Chicago Home Values Hit Post-Boom Low in New Case-Shiller

by Chicago Agent

The latest Case-Shiller is full with yet more signs of price declines, but how accurate of a measure is it?

Home values in Chicago declined again in Standard & Poor’s latest Case-Shiller report, falling 1.9 percent from December to January and 6.6 percent from January 2011, reaching new post-bubble lows.

The index on a whole, which measures the 10 and 20 largest metropolitan areas via composites, did not fair much better. The 10-city composite showed an annual decline of 3.9 percent, and the 20-city composite, the more widely cited of the two, showed a 3.8 percent decline. Of the 20 cities measured, only Miami, Phoenix and Washington DC experienced monthly gains, and only Denver, Detroit and Phoenix were positive from last year.

David M. Blitzer, the chairman of the Index Committee at S&P Indices, said the home values defied recent economic news, which had been positive.

“Despite some positive economic signs, home prices continued to drop,” Blitzer said. “The 10- and 20- City Composites and eight cities – Atlanta, Chicago, Cleveland, Las Vegas, New York, Portland, Seattle and Tampa – made new lows.”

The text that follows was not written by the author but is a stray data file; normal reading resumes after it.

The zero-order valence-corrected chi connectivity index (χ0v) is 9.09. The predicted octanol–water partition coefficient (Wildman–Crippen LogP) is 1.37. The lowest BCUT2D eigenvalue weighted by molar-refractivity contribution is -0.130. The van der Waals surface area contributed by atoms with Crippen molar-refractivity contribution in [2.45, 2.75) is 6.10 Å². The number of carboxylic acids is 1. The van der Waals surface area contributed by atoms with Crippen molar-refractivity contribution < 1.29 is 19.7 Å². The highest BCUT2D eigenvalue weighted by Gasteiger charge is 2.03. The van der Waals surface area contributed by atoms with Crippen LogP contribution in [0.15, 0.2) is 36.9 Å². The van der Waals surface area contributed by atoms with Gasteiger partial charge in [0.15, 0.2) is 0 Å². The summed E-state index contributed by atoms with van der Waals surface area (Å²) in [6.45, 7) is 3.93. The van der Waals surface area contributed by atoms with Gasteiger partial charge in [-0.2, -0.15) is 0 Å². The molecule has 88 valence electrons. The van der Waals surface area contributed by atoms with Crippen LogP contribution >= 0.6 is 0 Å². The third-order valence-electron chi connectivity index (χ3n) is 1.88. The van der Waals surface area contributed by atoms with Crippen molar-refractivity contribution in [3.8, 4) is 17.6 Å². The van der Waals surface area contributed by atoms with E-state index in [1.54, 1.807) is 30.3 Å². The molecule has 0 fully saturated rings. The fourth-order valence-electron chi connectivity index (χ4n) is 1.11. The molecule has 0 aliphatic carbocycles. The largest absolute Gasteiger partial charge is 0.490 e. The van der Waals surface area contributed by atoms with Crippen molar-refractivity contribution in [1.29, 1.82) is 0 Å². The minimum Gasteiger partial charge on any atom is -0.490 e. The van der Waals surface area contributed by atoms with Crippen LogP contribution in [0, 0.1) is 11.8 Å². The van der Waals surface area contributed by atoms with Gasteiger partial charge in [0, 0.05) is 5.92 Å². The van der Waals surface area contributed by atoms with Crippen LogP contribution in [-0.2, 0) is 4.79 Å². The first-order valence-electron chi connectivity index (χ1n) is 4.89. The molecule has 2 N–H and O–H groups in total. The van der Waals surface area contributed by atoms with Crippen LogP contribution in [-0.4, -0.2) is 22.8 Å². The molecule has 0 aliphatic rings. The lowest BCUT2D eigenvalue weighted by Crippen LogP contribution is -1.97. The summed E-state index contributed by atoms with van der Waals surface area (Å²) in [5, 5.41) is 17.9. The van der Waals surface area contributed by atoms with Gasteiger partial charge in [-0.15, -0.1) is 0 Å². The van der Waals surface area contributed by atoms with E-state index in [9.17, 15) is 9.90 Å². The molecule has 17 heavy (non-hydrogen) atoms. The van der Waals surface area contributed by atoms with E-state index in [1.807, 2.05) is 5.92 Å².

“Seven of the cities were down by 1.0 percent or more over the month,” Blitzer continued.  “With the new lows, both Composites are now 34.4 percent off their relative 2006 peaks.”

As dire as the Case-Shiller’s data seems, though, Bill McBride at Calculated Risk does make an important distinction – the data is for January, not March, and as such should not be compared with economic developments of the last two or three weeks.

“[T]he January Case-Shiller house price index … is actually a three month average for house sales recorded in November, December and January,” he wrote. “But remember that the purchase agreement for a house that closed in November was probably signed in September or early October. So some portion of the Case-Shiller index will be for contract prices six or even seven months ago!”

Because of that delay, the Case-Shiller is often a dated projection for the current economic climate, and that realization will be particularly important for the next couple months, when the next Case-Shiller indices, which will measure home values for February and March, will likely show declines as other positive economic data is released.

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